According to LACMA's wall text, Martinez's large sculptures feature 3-dimensional representations of 22 settlements in the West Bank that were modeled on planned communities developed in Irvine, CA. Martinez examines housing developments as a form of state-sponsored residential segregation, demonstrating how the subtle exclusion implied by gated communities is amplified when these structures are transposed to a militarized zone.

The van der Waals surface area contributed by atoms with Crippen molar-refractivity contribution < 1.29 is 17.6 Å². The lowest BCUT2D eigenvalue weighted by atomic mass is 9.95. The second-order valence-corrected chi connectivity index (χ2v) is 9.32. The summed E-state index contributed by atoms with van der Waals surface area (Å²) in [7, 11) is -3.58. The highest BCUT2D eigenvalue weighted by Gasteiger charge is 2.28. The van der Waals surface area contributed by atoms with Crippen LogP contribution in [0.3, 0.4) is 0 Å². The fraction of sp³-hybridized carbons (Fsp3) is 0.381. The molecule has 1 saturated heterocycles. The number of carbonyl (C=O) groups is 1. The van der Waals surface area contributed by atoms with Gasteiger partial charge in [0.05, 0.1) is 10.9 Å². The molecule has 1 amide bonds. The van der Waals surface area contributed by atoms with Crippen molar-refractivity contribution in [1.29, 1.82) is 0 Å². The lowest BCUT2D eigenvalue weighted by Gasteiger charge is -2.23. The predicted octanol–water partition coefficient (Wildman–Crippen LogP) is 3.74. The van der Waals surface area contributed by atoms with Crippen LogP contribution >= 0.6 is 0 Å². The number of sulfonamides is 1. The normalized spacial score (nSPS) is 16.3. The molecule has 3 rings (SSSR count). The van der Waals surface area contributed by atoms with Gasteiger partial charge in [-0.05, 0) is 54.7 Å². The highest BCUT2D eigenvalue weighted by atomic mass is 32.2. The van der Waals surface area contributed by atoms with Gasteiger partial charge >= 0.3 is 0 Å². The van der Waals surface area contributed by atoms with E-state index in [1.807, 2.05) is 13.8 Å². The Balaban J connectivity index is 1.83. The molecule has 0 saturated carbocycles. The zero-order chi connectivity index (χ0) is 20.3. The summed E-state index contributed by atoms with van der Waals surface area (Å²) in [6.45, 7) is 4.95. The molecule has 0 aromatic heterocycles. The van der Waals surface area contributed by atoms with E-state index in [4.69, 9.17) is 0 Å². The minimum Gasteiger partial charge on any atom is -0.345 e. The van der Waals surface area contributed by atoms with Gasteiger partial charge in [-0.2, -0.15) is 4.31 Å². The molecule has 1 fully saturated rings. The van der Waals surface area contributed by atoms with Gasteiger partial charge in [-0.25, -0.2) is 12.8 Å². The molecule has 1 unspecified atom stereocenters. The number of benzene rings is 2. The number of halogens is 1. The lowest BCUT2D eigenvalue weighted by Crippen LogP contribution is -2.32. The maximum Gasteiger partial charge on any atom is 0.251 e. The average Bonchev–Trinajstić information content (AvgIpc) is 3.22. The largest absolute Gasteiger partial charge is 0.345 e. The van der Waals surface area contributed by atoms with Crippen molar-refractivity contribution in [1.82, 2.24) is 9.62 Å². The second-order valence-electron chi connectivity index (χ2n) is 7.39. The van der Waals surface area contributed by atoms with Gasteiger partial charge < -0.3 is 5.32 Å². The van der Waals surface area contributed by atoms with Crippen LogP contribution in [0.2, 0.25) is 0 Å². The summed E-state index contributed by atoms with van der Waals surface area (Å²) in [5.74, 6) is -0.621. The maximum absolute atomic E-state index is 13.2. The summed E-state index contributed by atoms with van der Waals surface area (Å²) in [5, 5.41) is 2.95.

LACMA's website states, Home—So Different, So Appealing: Art from the Americas since 1957 features U.S. Latino and Latin American artists from the late 1950s to the present who have used the deceptively simple idea of "home" as a powerful lens through which to view the profound socioeconomic and political transformations in the hemisphere. Home—So Different, So Appealing features approximately 100 artworks by 40 Latino and Latin American artists. This expansive exhibition will include painting, sculpture, installation, performance, photography, film/video, and public sculpture by U.S. artists from the largest historic Latino groups—of Mexican, Puerto Rican, and Cuban origin—plus artists from Argentina, Colombia, Guatemala, Mexico, Venezuela, and Uruguay, among other countries. Included in the exhibition are works by internationally recognized artists Antonio Berni, Abraham Cruzvillegas, Leon Ferrari, Beatriz González, Felix González-Torres, Guillermo Kuitca, Daniel Martinez, Gordon Matta-Clark, Amalia Mesa-Bains, Raphael Montañez Ortiz, and Doris Salcedo, as well as emerging and established Los Angeles-based artists Laura Aguilar, Carmen Argote, Christina Fernandez, Ramiro Gomez, Salomón Huerta, and Camilo Ontiveros.